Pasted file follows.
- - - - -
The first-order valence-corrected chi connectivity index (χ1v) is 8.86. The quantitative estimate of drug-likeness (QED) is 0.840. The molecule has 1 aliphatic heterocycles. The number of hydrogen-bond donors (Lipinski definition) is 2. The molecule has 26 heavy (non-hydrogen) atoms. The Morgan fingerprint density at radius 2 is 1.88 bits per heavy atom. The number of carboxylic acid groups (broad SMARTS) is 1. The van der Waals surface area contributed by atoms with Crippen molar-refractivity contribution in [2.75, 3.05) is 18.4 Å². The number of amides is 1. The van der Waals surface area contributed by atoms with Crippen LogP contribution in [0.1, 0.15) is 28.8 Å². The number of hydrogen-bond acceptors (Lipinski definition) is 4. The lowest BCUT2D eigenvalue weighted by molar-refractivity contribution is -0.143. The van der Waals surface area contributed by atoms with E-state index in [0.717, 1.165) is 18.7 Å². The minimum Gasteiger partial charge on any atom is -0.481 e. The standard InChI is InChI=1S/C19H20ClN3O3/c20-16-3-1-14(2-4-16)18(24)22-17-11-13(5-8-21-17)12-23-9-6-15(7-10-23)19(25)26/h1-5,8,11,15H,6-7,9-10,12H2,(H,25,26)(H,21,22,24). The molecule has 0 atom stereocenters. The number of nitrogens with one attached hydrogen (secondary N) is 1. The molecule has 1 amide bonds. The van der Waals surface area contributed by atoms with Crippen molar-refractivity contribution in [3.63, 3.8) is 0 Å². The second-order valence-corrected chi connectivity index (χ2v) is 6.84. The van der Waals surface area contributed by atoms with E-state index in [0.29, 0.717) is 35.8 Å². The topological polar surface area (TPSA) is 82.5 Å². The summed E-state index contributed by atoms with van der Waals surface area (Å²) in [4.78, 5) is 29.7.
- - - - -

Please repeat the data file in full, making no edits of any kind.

The first-order valence-corrected chi connectivity index (χ1v) is 8.86. The quantitative estimate of drug-likeness (QED) is 0.840. The molecule has 1 aliphatic heterocycles. The number of hydrogen-bond donors (Lipinski definition) is 2. The molecule has 26 heavy (non-hydrogen) atoms. The Morgan fingerprint density at radius 2 is 1.88 bits per heavy atom. The number of carboxylic acid groups (broad SMARTS) is 1. The van der Waals surface area contributed by atoms with Crippen molar-refractivity contribution in [2.75, 3.05) is 18.4 Å². The number of amides is 1. The van der Waals surface area contributed by atoms with Crippen LogP contribution in [0.1, 0.15) is 28.8 Å². The number of hydrogen-bond acceptors (Lipinski definition) is 4. The lowest BCUT2D eigenvalue weighted by molar-refractivity contribution is -0.143. The van der Waals surface area contributed by atoms with E-state index in [0.717, 1.165) is 18.7 Å². The minimum Gasteiger partial charge on any atom is -0.481 e. The standard InChI is InChI=1S/C19H20ClN3O3/c20-16-3-1-14(2-4-16)18(24)22-17-11-13(5-8-21-17)12-23-9-6-15(7-10-23)19(25)26/h1-5,8,11,15H,6-7,9-10,12H2,(H,25,26)(H,21,22,24). The molecule has 0 atom stereocenters. The number of nitrogens with one attached hydrogen (secondary N) is 1. The molecule has 1 amide bonds. The van der Waals surface area contributed by atoms with Crippen molar-refractivity contribution in [3.63, 3.8) is 0 Å². The second-order valence-corrected chi connectivity index (χ2v) is 6.84. The van der Waals surface area contributed by atoms with E-state index in [0.29, 0.717) is 35.8 Å². The topological polar surface area (TPSA) is 82.5 Å². The summed E-state index contributed by atoms with van der Waals surface area (Å²) in [4.78, 5) is 29.7.